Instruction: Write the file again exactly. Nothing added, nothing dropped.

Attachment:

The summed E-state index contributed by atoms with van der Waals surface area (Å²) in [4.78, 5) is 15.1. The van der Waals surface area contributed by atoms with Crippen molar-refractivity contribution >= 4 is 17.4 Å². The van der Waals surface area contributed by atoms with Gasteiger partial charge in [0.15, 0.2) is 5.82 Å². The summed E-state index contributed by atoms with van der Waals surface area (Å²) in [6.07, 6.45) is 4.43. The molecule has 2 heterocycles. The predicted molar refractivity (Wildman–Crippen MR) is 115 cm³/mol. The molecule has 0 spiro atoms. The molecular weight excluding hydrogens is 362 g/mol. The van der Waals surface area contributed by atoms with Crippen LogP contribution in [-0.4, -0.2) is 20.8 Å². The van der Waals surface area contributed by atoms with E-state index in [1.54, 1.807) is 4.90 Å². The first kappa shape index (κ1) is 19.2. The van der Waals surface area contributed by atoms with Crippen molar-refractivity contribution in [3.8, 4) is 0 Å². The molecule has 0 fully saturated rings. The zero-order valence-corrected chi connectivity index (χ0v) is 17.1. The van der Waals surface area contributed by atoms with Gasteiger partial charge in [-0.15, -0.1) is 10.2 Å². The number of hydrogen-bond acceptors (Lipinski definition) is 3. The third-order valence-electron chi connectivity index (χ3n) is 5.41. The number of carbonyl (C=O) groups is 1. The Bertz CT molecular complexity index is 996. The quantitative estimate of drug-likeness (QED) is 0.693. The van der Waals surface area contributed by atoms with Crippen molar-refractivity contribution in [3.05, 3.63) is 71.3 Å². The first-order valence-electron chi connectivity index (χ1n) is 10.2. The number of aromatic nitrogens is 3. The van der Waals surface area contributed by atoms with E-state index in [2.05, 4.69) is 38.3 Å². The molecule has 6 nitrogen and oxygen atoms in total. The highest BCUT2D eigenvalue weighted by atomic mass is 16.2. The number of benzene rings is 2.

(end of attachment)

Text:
The summed E-state index contributed by atoms with van der Waals surface area (Å²) in [4.78, 5) is 15.1. The van der Waals surface area contributed by atoms with Crippen molar-refractivity contribution >= 4 is 17.4 Å². The van der Waals surface area contributed by atoms with Gasteiger partial charge in [0.15, 0.2) is 5.82 Å². The summed E-state index contributed by atoms with van der Waals surface area (Å²) in [6.07, 6.45) is 4.43. The molecule has 2 heterocycles. The predicted molar refractivity (Wildman–Crippen MR) is 115 cm³/mol. The molecule has 0 spiro atoms. The molecular weight excluding hydrogens is 362 g/mol. The van der Waals surface area contributed by atoms with Crippen LogP contribution in [-0.4, -0.2) is 20.8 Å². The van der Waals surface area contributed by atoms with E-state index in [1.54, 1.807) is 4.90 Å². The first kappa shape index (κ1) is 19.2. The van der Waals surface area contributed by atoms with Crippen molar-refractivity contribution in [3.8, 4) is 0 Å². The molecule has 0 fully saturated rings. The zero-order valence-corrected chi connectivity index (χ0v) is 17.1. The van der Waals surface area contributed by atoms with Gasteiger partial charge in [-0.15, -0.1) is 10.2 Å². The number of hydrogen-bond acceptors (Lipinski definition) is 3. The third-order valence-electron chi connectivity index (χ3n) is 5.41. The number of carbonyl (C=O) groups is 1. The Bertz CT molecular complexity index is 996. The quantitative estimate of drug-likeness (QED) is 0.693. The van der Waals surface area contributed by atoms with Crippen molar-refractivity contribution in [3.05, 3.63) is 71.3 Å². The first-order valence-electron chi connectivity index (χ1n) is 10.2. The number of aromatic nitrogens is 3. The van der Waals surface area contributed by atoms with E-state index in [2.05, 4.69) is 38.3 Å². The molecule has 6 nitrogen and oxygen atoms in total. The highest BCUT2D eigenvalue weighted by atomic mass is 16.2. The number of benzene rings is 2.